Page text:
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Soonchunhyang Med Sci > Volume 20(2); 2014 > Article
Lim, Lee, Oh, Lee, Park, and Han: Coronary Artery Fistula Draining into Lung Parenchyma Causing Localized Pulmonary Edema: Transcatheter Closure with an Amplatzer Vascular Plug 4


Coronary artery fistula draining into lung parenchymal vasculature has not been reported. Herein, we describe a case of an 81-yearold woman who presented with a localized pulmonary edema on right upper lobe associated with coronary fistula emptied into vasculature in right upper lobe. She underwent transcatheter closure of the fistula with an Amplatzer Vascular Plug 4, which resulted in complete occlusion and improved localized pulmonary edema.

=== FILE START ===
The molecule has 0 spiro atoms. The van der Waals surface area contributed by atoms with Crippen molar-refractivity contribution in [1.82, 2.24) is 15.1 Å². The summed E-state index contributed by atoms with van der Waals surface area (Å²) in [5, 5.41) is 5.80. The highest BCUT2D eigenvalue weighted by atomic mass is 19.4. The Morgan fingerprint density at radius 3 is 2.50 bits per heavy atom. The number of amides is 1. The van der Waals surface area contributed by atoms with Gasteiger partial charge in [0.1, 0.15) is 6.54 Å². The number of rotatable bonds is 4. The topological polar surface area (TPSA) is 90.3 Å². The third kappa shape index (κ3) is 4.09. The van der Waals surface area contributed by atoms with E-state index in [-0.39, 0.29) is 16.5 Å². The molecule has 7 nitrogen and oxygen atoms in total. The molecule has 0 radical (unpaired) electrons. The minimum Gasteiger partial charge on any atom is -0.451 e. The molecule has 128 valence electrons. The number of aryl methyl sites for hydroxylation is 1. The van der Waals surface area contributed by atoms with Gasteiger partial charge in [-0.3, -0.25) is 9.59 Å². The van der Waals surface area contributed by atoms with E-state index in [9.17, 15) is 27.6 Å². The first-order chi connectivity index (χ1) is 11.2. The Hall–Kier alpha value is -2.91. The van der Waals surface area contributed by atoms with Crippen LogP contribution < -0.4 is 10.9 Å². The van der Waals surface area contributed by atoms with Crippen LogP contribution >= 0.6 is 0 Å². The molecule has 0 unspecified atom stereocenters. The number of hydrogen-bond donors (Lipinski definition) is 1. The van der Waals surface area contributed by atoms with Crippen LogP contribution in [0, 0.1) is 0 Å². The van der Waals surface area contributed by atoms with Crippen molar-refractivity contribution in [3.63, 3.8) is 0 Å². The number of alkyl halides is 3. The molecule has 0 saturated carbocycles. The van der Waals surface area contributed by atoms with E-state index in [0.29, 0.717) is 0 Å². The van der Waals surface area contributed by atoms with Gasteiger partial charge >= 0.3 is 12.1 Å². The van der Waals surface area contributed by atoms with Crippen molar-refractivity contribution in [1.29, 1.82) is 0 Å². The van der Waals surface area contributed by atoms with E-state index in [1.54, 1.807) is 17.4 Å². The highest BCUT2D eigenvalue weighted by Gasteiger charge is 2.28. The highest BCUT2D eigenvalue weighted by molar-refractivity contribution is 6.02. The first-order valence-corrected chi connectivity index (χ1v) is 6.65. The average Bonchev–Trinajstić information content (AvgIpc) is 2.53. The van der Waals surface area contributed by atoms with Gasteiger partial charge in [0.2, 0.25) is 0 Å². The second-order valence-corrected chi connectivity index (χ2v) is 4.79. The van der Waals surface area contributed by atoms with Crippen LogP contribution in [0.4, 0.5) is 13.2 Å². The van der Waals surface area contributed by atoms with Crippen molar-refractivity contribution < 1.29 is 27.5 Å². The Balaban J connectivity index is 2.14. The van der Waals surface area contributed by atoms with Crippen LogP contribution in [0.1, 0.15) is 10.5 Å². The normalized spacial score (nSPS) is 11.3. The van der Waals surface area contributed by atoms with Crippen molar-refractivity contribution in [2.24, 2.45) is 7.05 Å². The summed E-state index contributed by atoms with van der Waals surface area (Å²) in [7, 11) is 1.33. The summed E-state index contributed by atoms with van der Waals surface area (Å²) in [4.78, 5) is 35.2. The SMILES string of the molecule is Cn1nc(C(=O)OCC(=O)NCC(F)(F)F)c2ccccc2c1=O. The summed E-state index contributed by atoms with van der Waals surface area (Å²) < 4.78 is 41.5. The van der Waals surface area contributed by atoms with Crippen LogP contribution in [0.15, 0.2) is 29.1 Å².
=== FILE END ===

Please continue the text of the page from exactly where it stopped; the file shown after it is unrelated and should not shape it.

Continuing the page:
The incidence of coronary artery fistula is low. Coronary artery fistula usually exists between a coronary artery and a cardiac chamber or another vascular structure [1,2]. Coronary artery fistula draining into lung parenchymal vessel is hard to find. Significant coronary artery fistula has usually hemodynamic change. Because of this, coronary artery fistula considered to be closure [3]. In the past, open heart surgery is treatment of choice, but transcatheter closure technique is a valuable alternative to surgical closure nowadays [3]. We experienced and describe a coronary artery fistula originated from right coronary artery (RCA) and draining to pulmonary vein, into right upper lung field, which was causing localized pulmonary edema at right upper lobe (RUL).